The Twyborn Affair
The Twyborn Affair is a novel by Australian Nobel laureate Patrick White, first published in 1979. The three parts of the novel are set in a villa on the French Riviera before the First World War, a sheep station on the edge of Australia's Snowy Mountains in the inter-war period, and in London in the lead-up to the Second World War. White charts the transmigration of a soul through three different identities — Eudoxia, Eddie, and Eadith — two of them in female guise.
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The seed of the novel was a reported exchange between the adventurer Herbert Dyce Murphy and his mother, in which the young boy claimed to be his mother's daughter Edith. The mother said she was glad, as she had always wanted a daughter. White heard about this episode from Barry Jones in 1974.
As in many of White's novels, the main focus is on identity; White views his subject from masculine–feminine, colonial–English, rural–metropolitan, and bourgeois–bohemian polarities. The writing has been described as vivid and painterly in its attention to landscape, and remorseless in its critical dissection of social conventions. The novel is a virtuosic display of White's characteristic "wicked" humour.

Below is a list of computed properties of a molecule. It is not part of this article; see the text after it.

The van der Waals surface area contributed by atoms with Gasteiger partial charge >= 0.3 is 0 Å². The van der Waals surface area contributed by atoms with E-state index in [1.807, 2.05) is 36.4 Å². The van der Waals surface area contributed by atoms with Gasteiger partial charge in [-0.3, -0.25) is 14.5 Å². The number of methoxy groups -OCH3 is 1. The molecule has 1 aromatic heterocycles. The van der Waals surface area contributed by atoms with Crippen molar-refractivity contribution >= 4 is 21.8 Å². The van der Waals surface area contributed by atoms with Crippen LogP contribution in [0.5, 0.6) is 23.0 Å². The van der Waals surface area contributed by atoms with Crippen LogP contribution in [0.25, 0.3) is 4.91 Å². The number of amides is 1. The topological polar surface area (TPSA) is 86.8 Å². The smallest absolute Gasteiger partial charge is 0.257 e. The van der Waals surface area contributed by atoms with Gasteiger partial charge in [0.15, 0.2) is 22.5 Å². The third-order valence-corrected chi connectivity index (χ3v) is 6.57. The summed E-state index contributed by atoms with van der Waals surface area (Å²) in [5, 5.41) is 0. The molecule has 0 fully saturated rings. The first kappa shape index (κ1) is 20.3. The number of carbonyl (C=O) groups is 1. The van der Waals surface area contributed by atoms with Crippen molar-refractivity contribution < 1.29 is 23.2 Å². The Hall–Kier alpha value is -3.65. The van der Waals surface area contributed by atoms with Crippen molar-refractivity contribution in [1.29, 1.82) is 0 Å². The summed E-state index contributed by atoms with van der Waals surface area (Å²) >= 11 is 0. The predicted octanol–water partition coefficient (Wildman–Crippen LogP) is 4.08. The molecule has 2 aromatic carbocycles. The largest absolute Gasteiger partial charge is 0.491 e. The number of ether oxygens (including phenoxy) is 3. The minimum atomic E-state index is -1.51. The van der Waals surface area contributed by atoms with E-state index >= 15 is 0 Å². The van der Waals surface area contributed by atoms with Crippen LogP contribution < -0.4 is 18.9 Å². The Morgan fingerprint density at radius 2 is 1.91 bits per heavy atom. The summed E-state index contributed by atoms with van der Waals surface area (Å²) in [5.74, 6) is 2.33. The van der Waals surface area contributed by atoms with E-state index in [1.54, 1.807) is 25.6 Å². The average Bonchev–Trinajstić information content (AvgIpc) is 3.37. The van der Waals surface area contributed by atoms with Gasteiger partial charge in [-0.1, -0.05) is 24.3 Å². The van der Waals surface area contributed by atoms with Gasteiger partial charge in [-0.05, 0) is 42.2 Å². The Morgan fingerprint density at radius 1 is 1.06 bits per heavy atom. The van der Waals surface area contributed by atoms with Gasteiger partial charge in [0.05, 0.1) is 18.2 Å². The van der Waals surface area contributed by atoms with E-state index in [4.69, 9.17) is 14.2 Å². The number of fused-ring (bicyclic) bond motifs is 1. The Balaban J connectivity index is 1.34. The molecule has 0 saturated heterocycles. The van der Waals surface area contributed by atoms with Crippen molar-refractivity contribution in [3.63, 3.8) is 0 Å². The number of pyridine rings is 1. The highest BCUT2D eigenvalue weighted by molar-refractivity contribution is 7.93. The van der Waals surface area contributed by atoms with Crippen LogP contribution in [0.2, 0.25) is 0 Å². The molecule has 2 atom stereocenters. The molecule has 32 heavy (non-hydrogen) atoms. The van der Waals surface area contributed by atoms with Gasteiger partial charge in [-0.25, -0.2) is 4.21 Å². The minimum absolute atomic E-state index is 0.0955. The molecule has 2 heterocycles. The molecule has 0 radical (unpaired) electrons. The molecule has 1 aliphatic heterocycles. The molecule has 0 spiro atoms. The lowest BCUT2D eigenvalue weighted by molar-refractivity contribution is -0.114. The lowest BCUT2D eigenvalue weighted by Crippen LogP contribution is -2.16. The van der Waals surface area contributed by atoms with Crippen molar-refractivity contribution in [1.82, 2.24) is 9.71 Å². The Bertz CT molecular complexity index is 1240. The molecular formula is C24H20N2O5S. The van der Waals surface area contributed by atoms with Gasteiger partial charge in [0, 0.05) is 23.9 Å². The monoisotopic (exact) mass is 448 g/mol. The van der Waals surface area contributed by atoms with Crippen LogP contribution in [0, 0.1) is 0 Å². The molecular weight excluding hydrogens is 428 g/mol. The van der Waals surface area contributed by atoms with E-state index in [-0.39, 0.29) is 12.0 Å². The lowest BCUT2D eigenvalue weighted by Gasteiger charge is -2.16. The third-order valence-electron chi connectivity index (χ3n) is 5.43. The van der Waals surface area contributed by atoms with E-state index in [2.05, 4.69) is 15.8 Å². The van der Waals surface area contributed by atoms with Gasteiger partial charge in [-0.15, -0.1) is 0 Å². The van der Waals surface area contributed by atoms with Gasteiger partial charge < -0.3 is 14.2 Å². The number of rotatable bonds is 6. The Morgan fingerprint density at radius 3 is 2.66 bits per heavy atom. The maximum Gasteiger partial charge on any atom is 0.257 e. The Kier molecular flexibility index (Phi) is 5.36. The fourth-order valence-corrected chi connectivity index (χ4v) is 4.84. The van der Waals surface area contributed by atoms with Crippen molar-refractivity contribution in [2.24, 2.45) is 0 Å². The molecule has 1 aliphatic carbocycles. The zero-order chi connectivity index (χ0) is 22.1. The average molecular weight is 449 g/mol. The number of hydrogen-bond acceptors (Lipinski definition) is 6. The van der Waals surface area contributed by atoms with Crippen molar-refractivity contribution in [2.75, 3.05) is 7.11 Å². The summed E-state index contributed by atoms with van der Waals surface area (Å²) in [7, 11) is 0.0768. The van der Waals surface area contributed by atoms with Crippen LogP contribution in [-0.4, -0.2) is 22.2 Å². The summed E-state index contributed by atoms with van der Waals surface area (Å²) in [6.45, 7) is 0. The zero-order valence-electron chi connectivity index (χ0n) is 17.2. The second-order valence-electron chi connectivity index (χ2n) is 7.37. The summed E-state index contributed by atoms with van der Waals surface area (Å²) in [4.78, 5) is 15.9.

The Twyborn Affair was shortlisted for the Booker Prize in 1979, but was removed at the request of the author, that it make way for the work of younger and more deserving writers. This reflects White's refusal, later in life, of all literary awards. He made an exception for the 1973 Nobel Prize in Literature, but sent a surrogate, Sidney Nolan, to Sweden to accept the award on his behalf.
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